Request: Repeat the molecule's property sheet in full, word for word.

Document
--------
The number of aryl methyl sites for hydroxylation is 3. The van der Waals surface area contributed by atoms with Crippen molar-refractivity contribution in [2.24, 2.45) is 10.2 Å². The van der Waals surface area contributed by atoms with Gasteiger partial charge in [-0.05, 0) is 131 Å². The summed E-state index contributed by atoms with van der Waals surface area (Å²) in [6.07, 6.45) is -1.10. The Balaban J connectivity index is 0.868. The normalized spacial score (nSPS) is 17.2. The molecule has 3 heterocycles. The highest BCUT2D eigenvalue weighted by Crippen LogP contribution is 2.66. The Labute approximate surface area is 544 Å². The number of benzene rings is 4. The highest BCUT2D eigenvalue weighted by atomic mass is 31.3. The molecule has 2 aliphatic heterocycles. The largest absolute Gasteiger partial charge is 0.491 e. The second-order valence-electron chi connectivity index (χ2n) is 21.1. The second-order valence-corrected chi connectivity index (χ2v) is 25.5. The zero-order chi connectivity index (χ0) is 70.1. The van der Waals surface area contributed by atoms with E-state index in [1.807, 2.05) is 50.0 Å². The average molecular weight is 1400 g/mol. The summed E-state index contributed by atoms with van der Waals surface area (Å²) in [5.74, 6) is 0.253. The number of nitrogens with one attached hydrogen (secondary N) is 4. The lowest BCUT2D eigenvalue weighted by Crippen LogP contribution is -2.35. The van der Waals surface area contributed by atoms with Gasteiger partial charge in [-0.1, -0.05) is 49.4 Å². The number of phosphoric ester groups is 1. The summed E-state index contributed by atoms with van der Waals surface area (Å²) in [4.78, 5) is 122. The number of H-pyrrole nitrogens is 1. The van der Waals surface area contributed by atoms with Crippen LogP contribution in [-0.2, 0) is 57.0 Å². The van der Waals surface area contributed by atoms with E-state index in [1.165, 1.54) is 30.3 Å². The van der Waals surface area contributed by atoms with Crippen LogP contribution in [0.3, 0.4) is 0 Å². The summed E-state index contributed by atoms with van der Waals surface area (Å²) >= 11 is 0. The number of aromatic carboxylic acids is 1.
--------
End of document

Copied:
The number of aryl methyl sites for hydroxylation is 3. The van der Waals surface area contributed by atoms with Crippen molar-refractivity contribution in [2.24, 2.45) is 10.2 Å². The van der Waals surface area contributed by atoms with Gasteiger partial charge in [-0.05, 0) is 131 Å². The summed E-state index contributed by atoms with van der Waals surface area (Å²) in [6.07, 6.45) is -1.10. The Balaban J connectivity index is 0.868. The normalized spacial score (nSPS) is 17.2. The molecule has 3 heterocycles. The highest BCUT2D eigenvalue weighted by Crippen LogP contribution is 2.66. The Labute approximate surface area is 544 Å². The number of benzene rings is 4. The highest BCUT2D eigenvalue weighted by atomic mass is 31.3. The molecule has 2 aliphatic heterocycles. The largest absolute Gasteiger partial charge is 0.491 e. The second-order valence-electron chi connectivity index (χ2n) is 21.1. The second-order valence-corrected chi connectivity index (χ2v) is 25.5. The zero-order chi connectivity index (χ0) is 70.1. The van der Waals surface area contributed by atoms with E-state index in [1.807, 2.05) is 50.0 Å². The average molecular weight is 1400 g/mol. The summed E-state index contributed by atoms with van der Waals surface area (Å²) in [5.74, 6) is 0.253. The number of nitrogens with one attached hydrogen (secondary N) is 4. The lowest BCUT2D eigenvalue weighted by Crippen LogP contribution is -2.35. The van der Waals surface area contributed by atoms with Gasteiger partial charge in [-0.1, -0.05) is 49.4 Å². The number of phosphoric ester groups is 1. The summed E-state index contributed by atoms with van der Waals surface area (Å²) in [4.78, 5) is 122. The number of H-pyrrole nitrogens is 1. The van der Waals surface area contributed by atoms with Crippen LogP contribution in [-0.2, 0) is 57.0 Å². The van der Waals surface area contributed by atoms with E-state index in [1.165, 1.54) is 30.3 Å². The van der Waals surface area contributed by atoms with Crippen LogP contribution in [0.3, 0.4) is 0 Å². The summed E-state index contributed by atoms with van der Waals surface area (Å²) >= 11 is 0. The number of aromatic carboxylic acids is 1.